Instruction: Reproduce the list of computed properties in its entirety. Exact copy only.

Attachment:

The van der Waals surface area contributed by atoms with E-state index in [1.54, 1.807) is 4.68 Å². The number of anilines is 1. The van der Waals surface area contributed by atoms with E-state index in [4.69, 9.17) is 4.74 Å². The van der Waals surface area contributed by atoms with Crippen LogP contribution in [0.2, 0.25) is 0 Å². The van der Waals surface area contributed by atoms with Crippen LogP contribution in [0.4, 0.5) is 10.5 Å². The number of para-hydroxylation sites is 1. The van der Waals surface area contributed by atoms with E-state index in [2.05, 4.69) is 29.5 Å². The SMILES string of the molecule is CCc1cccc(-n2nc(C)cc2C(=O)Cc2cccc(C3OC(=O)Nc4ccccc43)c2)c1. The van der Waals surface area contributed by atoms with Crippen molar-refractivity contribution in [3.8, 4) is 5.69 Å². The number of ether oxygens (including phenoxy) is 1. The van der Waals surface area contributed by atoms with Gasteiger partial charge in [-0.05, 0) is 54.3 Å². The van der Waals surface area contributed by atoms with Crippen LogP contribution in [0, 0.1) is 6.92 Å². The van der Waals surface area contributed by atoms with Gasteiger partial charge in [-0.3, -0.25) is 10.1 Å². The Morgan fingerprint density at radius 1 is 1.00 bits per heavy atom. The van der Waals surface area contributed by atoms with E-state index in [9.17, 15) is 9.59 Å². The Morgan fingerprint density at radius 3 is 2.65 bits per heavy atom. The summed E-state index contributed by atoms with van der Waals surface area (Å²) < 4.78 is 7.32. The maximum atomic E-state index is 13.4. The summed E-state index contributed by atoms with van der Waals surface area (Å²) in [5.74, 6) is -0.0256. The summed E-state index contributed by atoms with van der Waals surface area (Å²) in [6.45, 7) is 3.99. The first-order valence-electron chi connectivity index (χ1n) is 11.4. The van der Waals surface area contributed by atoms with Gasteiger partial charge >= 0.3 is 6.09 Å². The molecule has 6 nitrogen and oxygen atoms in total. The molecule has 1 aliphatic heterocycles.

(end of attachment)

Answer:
The van der Waals surface area contributed by atoms with E-state index in [1.54, 1.807) is 4.68 Å². The number of anilines is 1. The van der Waals surface area contributed by atoms with E-state index in [4.69, 9.17) is 4.74 Å². The van der Waals surface area contributed by atoms with Crippen LogP contribution in [0.2, 0.25) is 0 Å². The van der Waals surface area contributed by atoms with Crippen LogP contribution in [0.4, 0.5) is 10.5 Å². The number of para-hydroxylation sites is 1. The van der Waals surface area contributed by atoms with E-state index in [2.05, 4.69) is 29.5 Å². The SMILES string of the molecule is CCc1cccc(-n2nc(C)cc2C(=O)Cc2cccc(C3OC(=O)Nc4ccccc43)c2)c1. The van der Waals surface area contributed by atoms with Crippen molar-refractivity contribution in [3.8, 4) is 5.69 Å². The number of ether oxygens (including phenoxy) is 1. The van der Waals surface area contributed by atoms with Gasteiger partial charge in [-0.05, 0) is 54.3 Å². The van der Waals surface area contributed by atoms with Crippen LogP contribution in [0, 0.1) is 6.92 Å². The van der Waals surface area contributed by atoms with Gasteiger partial charge in [-0.3, -0.25) is 10.1 Å². The Morgan fingerprint density at radius 1 is 1.00 bits per heavy atom. The van der Waals surface area contributed by atoms with E-state index in [9.17, 15) is 9.59 Å². The Morgan fingerprint density at radius 3 is 2.65 bits per heavy atom. The summed E-state index contributed by atoms with van der Waals surface area (Å²) < 4.78 is 7.32. The maximum atomic E-state index is 13.4. The summed E-state index contributed by atoms with van der Waals surface area (Å²) in [5.74, 6) is -0.0256. The summed E-state index contributed by atoms with van der Waals surface area (Å²) in [6.45, 7) is 3.99. The first-order valence-electron chi connectivity index (χ1n) is 11.4. The van der Waals surface area contributed by atoms with Gasteiger partial charge >= 0.3 is 6.09 Å². The molecule has 6 nitrogen and oxygen atoms in total. The molecule has 1 aliphatic heterocycles.